Dialogue

Vocabulary

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Lesson Transcript

INTRODUCTION
Jason: Hi everyone, A here, and welcome to Basic Bootcamp Lesson 5 - Counting from 100-1,000,000 in Vietnamese. This is the fifth in a five-part series that will help you ease your way into Vietnamese.
Giang: Xin chào, tôi là Giang. Hi, I’m Giang.
Jason: In this lesson, we'll continue with more Vietnamese numbers. But we will venture into higher number territory, the numbers over one hundred all the way to the one -million.
Giang: Sounds great!
Jason: You’ll be listening to two people at an auction.
Giang: That’s right! They’ll be bidding on an ancient Vietnamese vase.
Jason: Let’s listen to the conversation!
POST CONVERSATION BANTER
Jason: Let's use these numbers a little and talk about prices in Vietnam. Because 1 USD is currently equal to about 20,000 Vietnamese dong, we have to use quite big numbers to talk about prices in Vietnam.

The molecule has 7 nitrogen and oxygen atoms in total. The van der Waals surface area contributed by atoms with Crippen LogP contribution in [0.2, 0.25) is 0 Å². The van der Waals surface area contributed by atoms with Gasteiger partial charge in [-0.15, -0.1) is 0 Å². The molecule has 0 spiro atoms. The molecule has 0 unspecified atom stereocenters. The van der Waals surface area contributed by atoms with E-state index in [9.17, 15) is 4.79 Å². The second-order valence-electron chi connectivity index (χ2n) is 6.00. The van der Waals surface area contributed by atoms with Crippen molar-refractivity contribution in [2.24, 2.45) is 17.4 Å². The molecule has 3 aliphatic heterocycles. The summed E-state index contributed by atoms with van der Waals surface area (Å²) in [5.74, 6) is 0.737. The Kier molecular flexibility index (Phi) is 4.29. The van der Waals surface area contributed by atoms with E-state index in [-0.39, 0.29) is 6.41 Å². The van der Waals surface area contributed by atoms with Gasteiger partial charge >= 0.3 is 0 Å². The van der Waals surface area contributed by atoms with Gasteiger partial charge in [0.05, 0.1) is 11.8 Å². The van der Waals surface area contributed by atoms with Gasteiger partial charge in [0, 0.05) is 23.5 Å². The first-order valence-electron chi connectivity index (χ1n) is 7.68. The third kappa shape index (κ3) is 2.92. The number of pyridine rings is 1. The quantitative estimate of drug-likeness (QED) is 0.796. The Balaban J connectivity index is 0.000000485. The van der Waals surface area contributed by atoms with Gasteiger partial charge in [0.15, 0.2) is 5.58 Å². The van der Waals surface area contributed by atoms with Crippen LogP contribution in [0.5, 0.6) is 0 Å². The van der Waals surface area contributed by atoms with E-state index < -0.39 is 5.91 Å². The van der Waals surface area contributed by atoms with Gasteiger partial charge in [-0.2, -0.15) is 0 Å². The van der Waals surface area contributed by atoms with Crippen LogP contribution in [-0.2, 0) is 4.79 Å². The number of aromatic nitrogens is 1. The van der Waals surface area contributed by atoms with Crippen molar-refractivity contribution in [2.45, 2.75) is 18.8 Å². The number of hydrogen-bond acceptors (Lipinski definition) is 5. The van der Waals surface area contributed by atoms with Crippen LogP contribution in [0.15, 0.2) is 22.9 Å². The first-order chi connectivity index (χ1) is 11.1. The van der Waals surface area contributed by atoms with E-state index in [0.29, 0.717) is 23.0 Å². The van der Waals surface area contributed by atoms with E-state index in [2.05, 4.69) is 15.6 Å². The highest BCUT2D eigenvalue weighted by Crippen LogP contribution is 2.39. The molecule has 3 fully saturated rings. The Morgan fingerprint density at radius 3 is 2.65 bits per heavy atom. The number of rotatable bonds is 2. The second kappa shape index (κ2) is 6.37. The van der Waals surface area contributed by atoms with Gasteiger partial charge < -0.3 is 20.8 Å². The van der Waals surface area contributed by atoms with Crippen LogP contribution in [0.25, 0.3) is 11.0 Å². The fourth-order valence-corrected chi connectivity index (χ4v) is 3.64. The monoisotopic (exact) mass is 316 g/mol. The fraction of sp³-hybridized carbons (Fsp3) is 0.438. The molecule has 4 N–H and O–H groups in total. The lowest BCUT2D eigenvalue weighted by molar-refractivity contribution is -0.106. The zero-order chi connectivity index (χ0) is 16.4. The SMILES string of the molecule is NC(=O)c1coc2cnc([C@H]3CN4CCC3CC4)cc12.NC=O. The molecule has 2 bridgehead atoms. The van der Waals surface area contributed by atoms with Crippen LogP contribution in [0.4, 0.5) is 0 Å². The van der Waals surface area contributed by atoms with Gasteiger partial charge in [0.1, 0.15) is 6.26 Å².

Giang: Yes, that’s right.
Jason: So what's the price of an average meal in Hanoi? What about a very nice meal in Hanoi?
Giang: Well, it depends on what and where you eat. But in general, you only need to spend about 3 to 4 dollars for a meal at an inexpensive restaurant, which is equal to 60,000 to 80,000 dong.
Jason: What about a very nice meal?
Giang: Oh, the price will jump up to above 400,000 dong for 2 people, which would be something like a full course.
Jason: Wow, that's about 18.5 U.S. Dollars! That’s really reasonable.
Giang: Yeah, many people are impressed about how delicious and cheap Vietnamese food is.
Jason: I would love to try Vietnamese food in Hanoi!. Now, Giang, how would you say those prices in Vietnamese?